For over a year now, I've been reviewing the first season of "Captain N: The Game Master". I've posited numerous conceptual, writing, and animation errors. Now, I'm going to take a look at the 13 episodes as a whole. I'm not going to complain about the designs of the characters, their speech impediments, or the animation mistakes. Those are fundemental problems of the series as a whole, and so I'm going to save those complaints for my overall review of the entire series.
In this Season 1 review, I'm going to be taking a hard look at the writing of Jeffrey Scott. I'll point out the good and the bad and give my opinions for what he could have done better. So now, if you have the strength, come along with me and revisit Season 1 of Captain N.
Plotholes (11:30 AM - 12:24 PM; Tuesday, February 4, 2003, 9:27 AM - 11:14 AM)
The biggest problem with Jeffrey Scott's writing is that it's filled with dozens of plotholes. If you don't know what a plothole is, it comes from the term pothole (as in roads) and is used to describe contradictions of continuity or lack of explanations in fiction.
I'm not going to list all of the plotholes here. You can read my episode reviews for those (and I'm sure that I missed some). But I'm going to look at the major ones: Mother Brain's army, animation vs. live-action, Mike Vincent, and warps between Metroid and the Palace.
Before we begin, though, I want you to read some quotes by Jeffrey Scott regarding his writing, which come from an interview that I conducted on Saturday, January 26, 2002.
"I'm normally very concerned to keep things logical and consistent, sometimes to a fault."
"As I am usually a very accurate writer, I can only assume that some part of the story was cut and left a hole. It couldn't POSSIBLY have been my fault. ;o)"
So, Jeffrey Scott thinks that he's a logical, consistent, and accurate writer, does he? Well, let's take a look at some of his stories:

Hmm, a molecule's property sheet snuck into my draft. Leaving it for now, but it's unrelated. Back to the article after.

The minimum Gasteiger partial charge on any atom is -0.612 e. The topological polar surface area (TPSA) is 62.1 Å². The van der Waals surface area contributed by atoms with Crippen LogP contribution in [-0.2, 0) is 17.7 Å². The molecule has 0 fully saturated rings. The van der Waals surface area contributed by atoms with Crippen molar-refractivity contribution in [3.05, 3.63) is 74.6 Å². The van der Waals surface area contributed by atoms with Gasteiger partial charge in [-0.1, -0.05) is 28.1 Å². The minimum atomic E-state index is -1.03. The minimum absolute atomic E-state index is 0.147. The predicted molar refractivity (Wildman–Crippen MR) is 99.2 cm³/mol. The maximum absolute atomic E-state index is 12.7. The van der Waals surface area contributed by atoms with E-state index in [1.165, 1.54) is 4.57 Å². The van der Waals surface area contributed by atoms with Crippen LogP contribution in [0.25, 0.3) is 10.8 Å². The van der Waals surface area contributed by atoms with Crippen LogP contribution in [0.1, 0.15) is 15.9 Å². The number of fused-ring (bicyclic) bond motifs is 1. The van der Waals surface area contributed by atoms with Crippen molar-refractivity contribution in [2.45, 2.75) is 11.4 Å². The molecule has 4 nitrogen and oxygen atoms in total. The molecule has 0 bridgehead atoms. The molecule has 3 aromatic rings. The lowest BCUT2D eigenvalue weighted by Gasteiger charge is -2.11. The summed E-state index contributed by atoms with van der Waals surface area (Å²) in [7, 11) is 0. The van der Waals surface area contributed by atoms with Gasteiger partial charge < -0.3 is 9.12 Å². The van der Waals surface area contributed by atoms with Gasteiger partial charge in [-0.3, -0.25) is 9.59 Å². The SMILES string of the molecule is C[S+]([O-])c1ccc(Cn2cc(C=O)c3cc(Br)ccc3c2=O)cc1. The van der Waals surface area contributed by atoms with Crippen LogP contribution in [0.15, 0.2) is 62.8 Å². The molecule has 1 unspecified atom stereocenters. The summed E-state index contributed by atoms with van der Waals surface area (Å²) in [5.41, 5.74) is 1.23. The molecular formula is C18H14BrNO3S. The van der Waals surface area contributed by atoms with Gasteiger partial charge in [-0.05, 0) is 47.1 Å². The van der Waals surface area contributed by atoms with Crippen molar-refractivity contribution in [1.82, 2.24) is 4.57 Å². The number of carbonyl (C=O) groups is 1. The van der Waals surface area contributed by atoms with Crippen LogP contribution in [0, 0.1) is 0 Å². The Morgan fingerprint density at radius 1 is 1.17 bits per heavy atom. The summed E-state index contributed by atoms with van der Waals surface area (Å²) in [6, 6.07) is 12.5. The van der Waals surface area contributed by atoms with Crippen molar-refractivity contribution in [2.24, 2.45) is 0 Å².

In addition to these major plotholes, there are many smaller ones, such as which game Kevin was playing before he got pulled into Videoland, why Mother Brain was able to conquer only Mount Icarus in one week with unlimited power, etc.
Taking all of this into account, the season collapses in on itself. It can't, logically, occur.
Plot Devices (12:20 PM - 12:31 PM; Thursday, February 6, 2003, 11:30 AM - 12:26 PM; Friday, February 7, 2003, 11:30 AM - 12:19 PM; Monday, February 10, 2003, 11:02 AM - 12:18 PM)
In addition to creating plotholes, another major weakness in Jeffrey Scott's writing was relying on plot devices. In case you don't know what a plot device is, it's something that's inserted into a story simply to create a threat, get the characters out of jams, etc., without being given any real explanation. Think Unicron and the Matrix in "The Transformers: The Movie". A plot device is a big sign of weak writing. Here are some of the plot devices that Jeffrey Scott used in Season 1 of Captain N:
I'm sure that they are other plot devices that I've overlooked here, but you get the idea.
Characters (6:43 PM - 7:34 PM, 11:27 PM - 11:58 PM; Tuesday, February 11, 2003, 10:00 AM - 10:34 AM)
So, by taking writing shortcuts with plot devices and creating plotholes along the way, Jeffrey Scott must have had a lot more time to spend on characterization, right? Well, he should have had, but that doesn't mean that he made use of it. We learned hardly anything about the characters, and a lot of what we did learn wasn't very useful.